Annals of Indian Academy of Neurology
  Users Online: 3654 Home | About the Journal | InstructionsCurrent Issue | Back IssuesLogin      Print this page Email this page  Small font size Default font size Increase font size

Table of Contents
Year : 2020  |  Volume : 23  |  Issue : 5  |  Page : 687-688

A case of monocytic pleocytosis in west nile virus encephalitis and review of the literature

University of Nebraska Medical Center, Omaha, NE, United States

Date of Submission26-Feb-2019
Date of Acceptance28-Apr-2019
Date of Web Publication8-Dec-2020

Correspondence Address:
Brian J Villafuerte Trisolini
Univeristy of Nebraska Medical Center, Neurological Sciences 4242, Farnam St 650, Omaha, NE 68131
United States
Login to access the Email id

Source of Support: None, Conflict of Interest: None

DOI: 10.4103/aian.AIAN_103_19

Rights and Permissions



West Nile Virus (WNV) encephalitis CSF findings are usually described as polymorphonuclear pleocytosis initially followed by lymphocytic pleocytosis. We report a 68-year-old female with WNV encephalitis monocytic pleocytosis and flaccid quadriparesis with ventral roots enhancement. We suggest the inclusion of neuroinvasive WNV in the differential of encephalopathy with flaccid paralysis despite a monocytic pleocytosis. We also suggest the consideration of neuroinvasive in acute polyneuropathies unresponsive to immunotherapies.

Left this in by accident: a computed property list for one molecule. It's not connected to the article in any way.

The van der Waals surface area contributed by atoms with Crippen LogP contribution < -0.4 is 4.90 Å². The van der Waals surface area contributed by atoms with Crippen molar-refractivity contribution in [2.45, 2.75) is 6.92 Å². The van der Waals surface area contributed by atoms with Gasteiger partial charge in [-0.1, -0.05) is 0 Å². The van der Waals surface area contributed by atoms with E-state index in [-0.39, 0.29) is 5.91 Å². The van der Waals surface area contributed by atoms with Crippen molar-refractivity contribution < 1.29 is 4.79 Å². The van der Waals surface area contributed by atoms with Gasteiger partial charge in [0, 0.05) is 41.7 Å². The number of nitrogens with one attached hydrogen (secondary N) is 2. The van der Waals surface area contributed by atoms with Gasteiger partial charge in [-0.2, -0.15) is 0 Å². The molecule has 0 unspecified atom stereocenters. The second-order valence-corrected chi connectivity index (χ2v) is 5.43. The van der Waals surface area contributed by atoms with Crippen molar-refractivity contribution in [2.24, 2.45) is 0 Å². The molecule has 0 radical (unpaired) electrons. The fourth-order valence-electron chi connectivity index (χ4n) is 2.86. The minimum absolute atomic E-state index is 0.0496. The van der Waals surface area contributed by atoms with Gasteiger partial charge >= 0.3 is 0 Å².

Keywords: Cerebrospinal fluid, quadriparesis, West Nile fever encephalitis.

How to cite this article:
Villafuerte Trisolini BJ, Taha M, Yousif Matloub MS, Diesing T S. A case of monocytic pleocytosis in west nile virus encephalitis and review of the literature. Ann Indian Acad Neurol 2020;23:687-8

How to cite this URL:
Villafuerte Trisolini BJ, Taha M, Yousif Matloub MS, Diesing T S. A case of monocytic pleocytosis in west nile virus encephalitis and review of the literature. Ann Indian Acad Neurol [serial online] 2020 [cited 2023 Jan 30];23:687-8. Available from:

   Introduction Top

WN Neuroinvasive diseases include encephalitis, meningitis, acute flaccid paralysis, among others. However, CSF findings are usually described as an initial polymorphonuclear pleocytosis followed by lymphocytic pleocytosis. We report a case of a 68-year-old female with encephalitis and flaccid quadriparesis with a monocytic pleocytosis.